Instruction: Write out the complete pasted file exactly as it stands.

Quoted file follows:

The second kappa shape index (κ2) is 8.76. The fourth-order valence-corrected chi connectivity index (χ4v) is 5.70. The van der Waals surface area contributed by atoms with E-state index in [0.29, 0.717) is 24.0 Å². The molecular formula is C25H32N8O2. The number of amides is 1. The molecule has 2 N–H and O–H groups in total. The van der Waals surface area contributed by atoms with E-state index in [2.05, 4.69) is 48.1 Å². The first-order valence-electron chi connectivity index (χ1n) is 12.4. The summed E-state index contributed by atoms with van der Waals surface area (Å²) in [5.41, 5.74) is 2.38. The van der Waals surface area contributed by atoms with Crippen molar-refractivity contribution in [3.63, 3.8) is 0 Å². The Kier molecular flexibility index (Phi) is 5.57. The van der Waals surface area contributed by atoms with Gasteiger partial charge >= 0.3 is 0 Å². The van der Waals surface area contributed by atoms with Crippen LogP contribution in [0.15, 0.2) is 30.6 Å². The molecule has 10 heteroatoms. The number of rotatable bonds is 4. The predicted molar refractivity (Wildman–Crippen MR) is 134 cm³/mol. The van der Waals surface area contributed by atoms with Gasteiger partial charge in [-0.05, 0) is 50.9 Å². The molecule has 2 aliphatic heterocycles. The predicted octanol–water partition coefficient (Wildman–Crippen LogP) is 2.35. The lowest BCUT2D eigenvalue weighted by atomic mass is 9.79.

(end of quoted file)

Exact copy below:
The second kappa shape index (κ2) is 8.76. The fourth-order valence-corrected chi connectivity index (χ4v) is 5.70. The van der Waals surface area contributed by atoms with E-state index in [0.29, 0.717) is 24.0 Å². The molecular formula is C25H32N8O2. The number of amides is 1. The molecule has 2 N–H and O–H groups in total. The van der Waals surface area contributed by atoms with E-state index in [2.05, 4.69) is 48.1 Å². The first-order valence-electron chi connectivity index (χ1n) is 12.4. The summed E-state index contributed by atoms with van der Waals surface area (Å²) in [5.41, 5.74) is 2.38. The van der Waals surface area contributed by atoms with Crippen molar-refractivity contribution in [3.63, 3.8) is 0 Å². The Kier molecular flexibility index (Phi) is 5.57. The van der Waals surface area contributed by atoms with Gasteiger partial charge >= 0.3 is 0 Å². The van der Waals surface area contributed by atoms with Crippen LogP contribution in [0.15, 0.2) is 30.6 Å². The molecule has 10 heteroatoms. The number of rotatable bonds is 4. The predicted molar refractivity (Wildman–Crippen MR) is 134 cm³/mol. The van der Waals surface area contributed by atoms with Gasteiger partial charge in [-0.05, 0) is 50.9 Å². The molecule has 2 aliphatic heterocycles. The predicted octanol–water partition coefficient (Wildman–Crippen LogP) is 2.35. The lowest BCUT2D eigenvalue weighted by atomic mass is 9.79.